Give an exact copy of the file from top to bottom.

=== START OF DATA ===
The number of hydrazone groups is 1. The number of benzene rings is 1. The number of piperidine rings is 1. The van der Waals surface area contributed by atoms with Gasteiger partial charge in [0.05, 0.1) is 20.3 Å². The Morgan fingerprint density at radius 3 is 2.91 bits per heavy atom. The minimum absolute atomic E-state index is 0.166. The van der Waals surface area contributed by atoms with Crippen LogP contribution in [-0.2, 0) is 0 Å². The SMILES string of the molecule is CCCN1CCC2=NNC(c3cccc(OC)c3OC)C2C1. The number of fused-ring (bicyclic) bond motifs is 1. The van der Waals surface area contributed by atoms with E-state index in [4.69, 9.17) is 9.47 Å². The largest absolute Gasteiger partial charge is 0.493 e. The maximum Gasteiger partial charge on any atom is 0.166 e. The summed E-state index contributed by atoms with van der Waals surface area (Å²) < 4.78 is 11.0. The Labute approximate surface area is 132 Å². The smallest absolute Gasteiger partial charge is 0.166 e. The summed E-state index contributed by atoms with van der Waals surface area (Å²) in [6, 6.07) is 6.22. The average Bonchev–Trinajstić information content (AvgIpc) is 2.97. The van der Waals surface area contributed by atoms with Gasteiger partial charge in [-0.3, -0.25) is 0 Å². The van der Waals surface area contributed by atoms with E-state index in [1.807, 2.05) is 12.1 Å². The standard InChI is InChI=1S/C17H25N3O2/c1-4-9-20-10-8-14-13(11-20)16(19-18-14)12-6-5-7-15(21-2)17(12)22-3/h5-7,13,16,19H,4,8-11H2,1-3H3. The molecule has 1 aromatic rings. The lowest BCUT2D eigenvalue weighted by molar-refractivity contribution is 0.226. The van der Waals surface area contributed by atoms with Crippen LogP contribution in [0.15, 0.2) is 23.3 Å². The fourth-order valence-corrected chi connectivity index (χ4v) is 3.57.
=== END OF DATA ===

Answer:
The number of hydrazone groups is 1. The number of benzene rings is 1. The number of piperidine rings is 1. The van der Waals surface area contributed by atoms with Gasteiger partial charge in [0.05, 0.1) is 20.3 Å². The Morgan fingerprint density at radius 3 is 2.91 bits per heavy atom. The minimum absolute atomic E-state index is 0.166. The van der Waals surface area contributed by atoms with Crippen LogP contribution in [-0.2, 0) is 0 Å². The SMILES string of the molecule is CCCN1CCC2=NNC(c3cccc(OC)c3OC)C2C1. The number of fused-ring (bicyclic) bond motifs is 1. The van der Waals surface area contributed by atoms with E-state index in [4.69, 9.17) is 9.47 Å². The largest absolute Gasteiger partial charge is 0.493 e. The maximum Gasteiger partial charge on any atom is 0.166 e. The summed E-state index contributed by atoms with van der Waals surface area (Å²) < 4.78 is 11.0. The Labute approximate surface area is 132 Å². The smallest absolute Gasteiger partial charge is 0.166 e. The summed E-state index contributed by atoms with van der Waals surface area (Å²) in [6, 6.07) is 6.22. The average Bonchev–Trinajstić information content (AvgIpc) is 2.97. The van der Waals surface area contributed by atoms with Gasteiger partial charge in [-0.3, -0.25) is 0 Å². The van der Waals surface area contributed by atoms with E-state index in [1.807, 2.05) is 12.1 Å². The standard InChI is InChI=1S/C17H25N3O2/c1-4-9-20-10-8-14-13(11-20)16(19-18-14)12-6-5-7-15(21-2)17(12)22-3/h5-7,13,16,19H,4,8-11H2,1-3H3. The molecule has 1 aromatic rings. The lowest BCUT2D eigenvalue weighted by molar-refractivity contribution is 0.226. The van der Waals surface area contributed by atoms with Crippen LogP contribution in [0.15, 0.2) is 23.3 Å². The fourth-order valence-corrected chi connectivity index (χ4v) is 3.57.